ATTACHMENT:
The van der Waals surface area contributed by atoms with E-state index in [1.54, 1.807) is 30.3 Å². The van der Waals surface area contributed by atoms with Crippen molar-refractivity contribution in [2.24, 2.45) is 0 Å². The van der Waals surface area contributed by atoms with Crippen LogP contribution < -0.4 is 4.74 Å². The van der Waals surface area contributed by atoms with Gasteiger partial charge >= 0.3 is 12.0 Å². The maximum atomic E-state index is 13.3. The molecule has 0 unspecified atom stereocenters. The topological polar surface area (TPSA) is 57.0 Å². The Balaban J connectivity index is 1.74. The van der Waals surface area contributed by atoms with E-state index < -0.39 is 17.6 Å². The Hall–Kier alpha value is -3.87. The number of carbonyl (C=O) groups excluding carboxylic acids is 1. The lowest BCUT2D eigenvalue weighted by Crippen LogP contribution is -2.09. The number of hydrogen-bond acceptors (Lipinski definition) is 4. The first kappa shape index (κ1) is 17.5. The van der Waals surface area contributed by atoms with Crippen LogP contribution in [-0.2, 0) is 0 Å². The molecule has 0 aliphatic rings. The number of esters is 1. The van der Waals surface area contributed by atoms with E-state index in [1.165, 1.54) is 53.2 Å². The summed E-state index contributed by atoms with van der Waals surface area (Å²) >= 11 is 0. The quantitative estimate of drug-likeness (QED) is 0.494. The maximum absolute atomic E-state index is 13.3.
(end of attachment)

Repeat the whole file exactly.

The van der Waals surface area contributed by atoms with E-state index in [1.54, 1.807) is 30.3 Å². The van der Waals surface area contributed by atoms with Crippen molar-refractivity contribution in [2.24, 2.45) is 0 Å². The van der Waals surface area contributed by atoms with Crippen LogP contribution < -0.4 is 4.74 Å². The van der Waals surface area contributed by atoms with Gasteiger partial charge >= 0.3 is 12.0 Å². The maximum atomic E-state index is 13.3. The molecule has 0 unspecified atom stereocenters. The topological polar surface area (TPSA) is 57.0 Å². The Balaban J connectivity index is 1.74. The van der Waals surface area contributed by atoms with E-state index < -0.39 is 17.6 Å². The Hall–Kier alpha value is -3.87. The number of carbonyl (C=O) groups excluding carboxylic acids is 1. The lowest BCUT2D eigenvalue weighted by Crippen LogP contribution is -2.09. The number of hydrogen-bond acceptors (Lipinski definition) is 4. The first kappa shape index (κ1) is 17.5. The van der Waals surface area contributed by atoms with Crippen LogP contribution in [-0.2, 0) is 0 Å². The molecule has 0 aliphatic rings. The number of esters is 1. The van der Waals surface area contributed by atoms with E-state index in [1.165, 1.54) is 53.2 Å². The summed E-state index contributed by atoms with van der Waals surface area (Å²) >= 11 is 0. The quantitative estimate of drug-likeness (QED) is 0.494. The maximum absolute atomic E-state index is 13.3.